Letter: Against the Frick Move

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Friends of the Upper East Side Historic Districts has carefully reviewed the proposal for expansion of the Frick Collection. Much of the conversation in the press has focused on the 1977 Russell Page Garden, and while our support of its preservation remains strong and steadfast, we believe it is worth reiterating some of the other reasons we find this plan to be inappropriate.

The Henry Clay Frick House is a National Historic Landmark, a New York City landmark, and located within the Upper East Side Historic District. As such, this richly appointed mansion is as much a masterpiece as any of the objects inside. The proposed addition will institutionalize the residence -- counter to the very mission of the museum: “to offer a singular and memorable experience for the visiting public, providing an engaging view of life in the Gilded Age.”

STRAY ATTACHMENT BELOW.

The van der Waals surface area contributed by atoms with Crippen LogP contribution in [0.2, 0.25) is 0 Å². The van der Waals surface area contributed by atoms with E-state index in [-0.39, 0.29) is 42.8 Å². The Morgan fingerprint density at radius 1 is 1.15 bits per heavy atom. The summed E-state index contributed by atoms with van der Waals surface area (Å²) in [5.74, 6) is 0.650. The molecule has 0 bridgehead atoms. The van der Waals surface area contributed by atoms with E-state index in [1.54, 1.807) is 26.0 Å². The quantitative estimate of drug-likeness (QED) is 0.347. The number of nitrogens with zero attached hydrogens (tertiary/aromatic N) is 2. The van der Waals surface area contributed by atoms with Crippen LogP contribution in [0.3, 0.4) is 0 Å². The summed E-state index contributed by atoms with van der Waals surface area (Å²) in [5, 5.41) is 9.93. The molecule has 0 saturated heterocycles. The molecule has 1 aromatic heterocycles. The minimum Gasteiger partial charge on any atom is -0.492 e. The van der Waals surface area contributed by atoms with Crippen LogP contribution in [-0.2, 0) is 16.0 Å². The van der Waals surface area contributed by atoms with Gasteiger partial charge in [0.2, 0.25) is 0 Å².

The bulk of the proposed addition is enormous. The continued street wall, met by the towering southward extension of the Reference Library, creates an unusual condition for the mid-block on East 70th Street. When viewed from Fifth Avenue or Central Park, the new addition will thoroughly overwhelm the original Henry Clay Frick mansion. And yet, the net increase in exhibition space would be a mere 3,600 square feet. Thus, a large proportion of the massive new building would be used almost entirely for backstage functions.

The Upper East Side is home to an internationally-renowned group of art institutions, all of which have seen the growth of their collections, as well as attendance. Responding to this, some institutions have thoughtfully reassessed their interiors, finding efficiencies and new space for both public and administrative use. Such a reallocation process is worth a second look at the Frick, whereby the museum’s goals could be achieved without a large-scale new addition. Meanwhile, many other institutions have expanded into buildings offsite. Fortunately, the Frick has an option right next door which should satisfy many space requirements. The ground-floor, two-story condominium unit located at 11 East 70th Street (contiguous to the garden and presently housing an art gallery) could be purchased.

Let us be clear, Friends is not against expansion of the Frick Collection. In fact, we gave the museum and their architect an award for the Portico Gallery in 2012. We simply do not believe that this proposal is the right way to go about it.

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